Marsh Causeway Road

Marsh Causeway Road, known as Rt. 615 on the maps, is the only road to the island. It's the same as Princess Anne Road; it just changes names when you cross the North Carolina border. Around the turn of the century they began building the causeway so they wouldn't have to shuttle back and forth by boat. It wasn't until the thirties that oyster shell and other material was finally trucked in and used to solidify the road bed. As you drive down the road you'll see the ditch that was formed as the mud was piled up. Don't look at the ditch too long or you may end up window deep in it. The road is fairly narrow and curvy. The construction of the causeway is part of Knotts Island's interesting history.

If you're coming from Virginia Beach, you just need to find Pungo. There are signs to help you on General Booth Boulevard and some on Holland Road near the municipal center. Anyone in Virginia Beach can point you to Pungo. Once you find it, take Princess Anne Road south for about 25 minutes. You'll start seeing some of these sights. If you don't turn off anywhere you have to get to the island.

This is the view that you can expect for a few miles. It's tempting to slow down a look around but don't forget that this is a high speed thoroughfare. Local traffic must be able to pass freely. The speed limit is 55 unless other wise marked for certain curves. Around the bridge, it is lowered to 45.

We don't recommend that you park on the side of the road. You will see cars parked along the grass shoulders while people fish and watch for birds, but be warned- The causeway was constructed on a waterway and is always nearly saturated. Wind driven high tides or even a little rain can cause hazardous soft spots. Animal burrows and tunnels can sink, leaving a vehicle immobilized. There is also a hazard when car doors swing out into traffic. It is best to stop at the observation deck.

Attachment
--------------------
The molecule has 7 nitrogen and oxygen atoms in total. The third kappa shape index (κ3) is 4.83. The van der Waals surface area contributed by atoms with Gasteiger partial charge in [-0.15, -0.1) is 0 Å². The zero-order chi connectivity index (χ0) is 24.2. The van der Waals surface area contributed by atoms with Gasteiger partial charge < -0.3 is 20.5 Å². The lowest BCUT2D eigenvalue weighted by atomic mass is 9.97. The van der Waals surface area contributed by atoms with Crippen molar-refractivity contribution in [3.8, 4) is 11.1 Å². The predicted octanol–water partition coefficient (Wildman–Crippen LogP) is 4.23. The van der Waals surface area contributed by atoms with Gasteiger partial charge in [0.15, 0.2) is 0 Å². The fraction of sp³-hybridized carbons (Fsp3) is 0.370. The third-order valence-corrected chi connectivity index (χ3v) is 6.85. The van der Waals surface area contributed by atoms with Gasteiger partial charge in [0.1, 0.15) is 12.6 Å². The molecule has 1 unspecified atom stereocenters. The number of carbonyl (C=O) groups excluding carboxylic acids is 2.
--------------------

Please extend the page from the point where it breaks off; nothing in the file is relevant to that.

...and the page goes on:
When you come to the sign that lowers the speed limit to 45, you are approaching the bridge which crosses Corey's Ditch. It was built in 1936.

Please be careful going over the bridge. Fishing on Knotts Island is a favored pastime and it's usually busy with people tossing lines out. Stop, if there's room on the shoulder, and see what's biting. A fishing license can be purchased at the market. Big striped bass have been landed here and all kinds of other fish abound.

After you pass through a patch of woods and cypresses, you'll see the welcoming sign.  You made it.

Just bear right at the fork in the road and you'll be headed to the heart of our island. The posters used on this welcome sign are designed by local school children.

Enjoy your drive.

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